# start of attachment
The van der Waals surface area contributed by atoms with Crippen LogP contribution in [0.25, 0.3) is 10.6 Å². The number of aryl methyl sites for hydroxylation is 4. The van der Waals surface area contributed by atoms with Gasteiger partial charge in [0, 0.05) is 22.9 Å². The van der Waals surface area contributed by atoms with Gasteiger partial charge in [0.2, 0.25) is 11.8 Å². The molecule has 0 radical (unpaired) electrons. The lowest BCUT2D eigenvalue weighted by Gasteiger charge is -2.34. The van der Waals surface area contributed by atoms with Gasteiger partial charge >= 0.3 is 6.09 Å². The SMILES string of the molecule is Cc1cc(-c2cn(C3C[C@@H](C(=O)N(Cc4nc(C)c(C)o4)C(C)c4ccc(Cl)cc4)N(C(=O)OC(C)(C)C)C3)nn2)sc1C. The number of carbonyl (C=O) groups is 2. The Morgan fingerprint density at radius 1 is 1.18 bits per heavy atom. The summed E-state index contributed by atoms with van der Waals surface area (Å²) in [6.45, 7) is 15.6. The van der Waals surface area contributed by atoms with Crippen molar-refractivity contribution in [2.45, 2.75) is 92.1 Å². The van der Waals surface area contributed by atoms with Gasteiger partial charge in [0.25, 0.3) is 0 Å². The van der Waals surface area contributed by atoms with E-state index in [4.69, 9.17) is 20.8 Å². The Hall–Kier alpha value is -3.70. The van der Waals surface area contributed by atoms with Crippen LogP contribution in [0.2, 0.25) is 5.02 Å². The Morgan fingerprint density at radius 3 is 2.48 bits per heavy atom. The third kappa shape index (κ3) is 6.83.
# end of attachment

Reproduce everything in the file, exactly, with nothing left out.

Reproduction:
The van der Waals surface area contributed by atoms with Crippen LogP contribution in [0.25, 0.3) is 10.6 Å². The number of aryl methyl sites for hydroxylation is 4. The van der Waals surface area contributed by atoms with Gasteiger partial charge in [0, 0.05) is 22.9 Å². The van der Waals surface area contributed by atoms with Gasteiger partial charge in [0.2, 0.25) is 11.8 Å². The molecule has 0 radical (unpaired) electrons. The lowest BCUT2D eigenvalue weighted by Gasteiger charge is -2.34. The van der Waals surface area contributed by atoms with Gasteiger partial charge >= 0.3 is 6.09 Å². The SMILES string of the molecule is Cc1cc(-c2cn(C3C[C@@H](C(=O)N(Cc4nc(C)c(C)o4)C(C)c4ccc(Cl)cc4)N(C(=O)OC(C)(C)C)C3)nn2)sc1C. The number of carbonyl (C=O) groups is 2. The Morgan fingerprint density at radius 1 is 1.18 bits per heavy atom. The summed E-state index contributed by atoms with van der Waals surface area (Å²) in [6.45, 7) is 15.6. The van der Waals surface area contributed by atoms with Crippen molar-refractivity contribution in [2.45, 2.75) is 92.1 Å². The van der Waals surface area contributed by atoms with Gasteiger partial charge in [0.25, 0.3) is 0 Å². The van der Waals surface area contributed by atoms with E-state index in [4.69, 9.17) is 20.8 Å². The Hall–Kier alpha value is -3.70. The van der Waals surface area contributed by atoms with Crippen LogP contribution in [0.2, 0.25) is 5.02 Å². The Morgan fingerprint density at radius 3 is 2.48 bits per heavy atom. The third kappa shape index (κ3) is 6.83.